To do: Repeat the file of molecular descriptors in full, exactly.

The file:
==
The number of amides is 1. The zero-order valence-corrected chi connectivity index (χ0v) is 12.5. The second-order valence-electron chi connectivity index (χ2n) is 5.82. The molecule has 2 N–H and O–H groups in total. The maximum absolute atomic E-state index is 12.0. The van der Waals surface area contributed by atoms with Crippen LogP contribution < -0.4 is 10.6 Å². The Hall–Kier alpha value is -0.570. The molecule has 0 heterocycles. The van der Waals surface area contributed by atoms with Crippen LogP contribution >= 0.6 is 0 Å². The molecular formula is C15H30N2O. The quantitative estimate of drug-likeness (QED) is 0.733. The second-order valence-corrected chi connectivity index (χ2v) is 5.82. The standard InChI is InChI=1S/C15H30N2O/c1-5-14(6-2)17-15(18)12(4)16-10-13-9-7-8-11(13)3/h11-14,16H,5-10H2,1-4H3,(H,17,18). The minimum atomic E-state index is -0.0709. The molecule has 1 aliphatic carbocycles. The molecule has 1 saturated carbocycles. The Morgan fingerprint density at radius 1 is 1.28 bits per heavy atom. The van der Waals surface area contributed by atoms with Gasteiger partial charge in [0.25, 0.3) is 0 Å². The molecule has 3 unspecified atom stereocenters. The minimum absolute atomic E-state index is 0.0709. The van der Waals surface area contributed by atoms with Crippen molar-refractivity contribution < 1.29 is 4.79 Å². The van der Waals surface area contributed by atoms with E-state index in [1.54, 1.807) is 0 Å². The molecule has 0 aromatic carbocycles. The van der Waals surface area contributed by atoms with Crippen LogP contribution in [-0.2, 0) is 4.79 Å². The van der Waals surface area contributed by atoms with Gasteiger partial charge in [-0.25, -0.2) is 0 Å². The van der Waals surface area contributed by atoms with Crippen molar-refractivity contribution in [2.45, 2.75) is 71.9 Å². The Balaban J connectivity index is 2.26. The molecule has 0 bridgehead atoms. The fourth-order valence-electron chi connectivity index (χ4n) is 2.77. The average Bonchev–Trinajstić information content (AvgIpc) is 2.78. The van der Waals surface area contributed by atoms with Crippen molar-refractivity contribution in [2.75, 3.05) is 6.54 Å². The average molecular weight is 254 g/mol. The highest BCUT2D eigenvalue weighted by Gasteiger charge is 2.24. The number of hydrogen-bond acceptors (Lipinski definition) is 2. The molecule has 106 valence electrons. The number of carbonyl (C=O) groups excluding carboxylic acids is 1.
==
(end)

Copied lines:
The number of amides is 1. The zero-order valence-corrected chi connectivity index (χ0v) is 12.5. The second-order valence-electron chi connectivity index (χ2n) is 5.82. The molecule has 2 N–H and O–H groups in total. The maximum absolute atomic E-state index is 12.0. The van der Waals surface area contributed by atoms with Crippen LogP contribution < -0.4 is 10.6 Å². The Hall–Kier alpha value is -0.570. The molecule has 0 heterocycles. The van der Waals surface area contributed by atoms with Crippen LogP contribution >= 0.6 is 0 Å². The molecular formula is C15H30N2O. The quantitative estimate of drug-likeness (QED) is 0.733. The second-order valence-corrected chi connectivity index (χ2v) is 5.82. The standard InChI is InChI=1S/C15H30N2O/c1-5-14(6-2)17-15(18)12(4)16-10-13-9-7-8-11(13)3/h11-14,16H,5-10H2,1-4H3,(H,17,18). The minimum atomic E-state index is -0.0709. The molecule has 1 aliphatic carbocycles. The molecule has 1 saturated carbocycles. The Morgan fingerprint density at radius 1 is 1.28 bits per heavy atom. The van der Waals surface area contributed by atoms with Gasteiger partial charge in [0.25, 0.3) is 0 Å². The molecule has 3 unspecified atom stereocenters. The minimum absolute atomic E-state index is 0.0709. The van der Waals surface area contributed by atoms with Crippen molar-refractivity contribution < 1.29 is 4.79 Å². The van der Waals surface area contributed by atoms with E-state index in [1.54, 1.807) is 0 Å². The molecule has 0 aromatic carbocycles. The van der Waals surface area contributed by atoms with Crippen LogP contribution in [-0.2, 0) is 4.79 Å². The van der Waals surface area contributed by atoms with Gasteiger partial charge in [-0.25, -0.2) is 0 Å². The van der Waals surface area contributed by atoms with Crippen molar-refractivity contribution in [2.45, 2.75) is 71.9 Å². The Balaban J connectivity index is 2.26. The molecule has 0 bridgehead atoms. The fourth-order valence-electron chi connectivity index (χ4n) is 2.77. The average Bonchev–Trinajstić information content (AvgIpc) is 2.78. The van der Waals surface area contributed by atoms with Crippen molar-refractivity contribution in [2.75, 3.05) is 6.54 Å². The average molecular weight is 254 g/mol. The highest BCUT2D eigenvalue weighted by Gasteiger charge is 2.24. The number of hydrogen-bond acceptors (Lipinski definition) is 2. The molecule has 106 valence electrons. The number of carbonyl (C=O) groups excluding carboxylic acids is 1.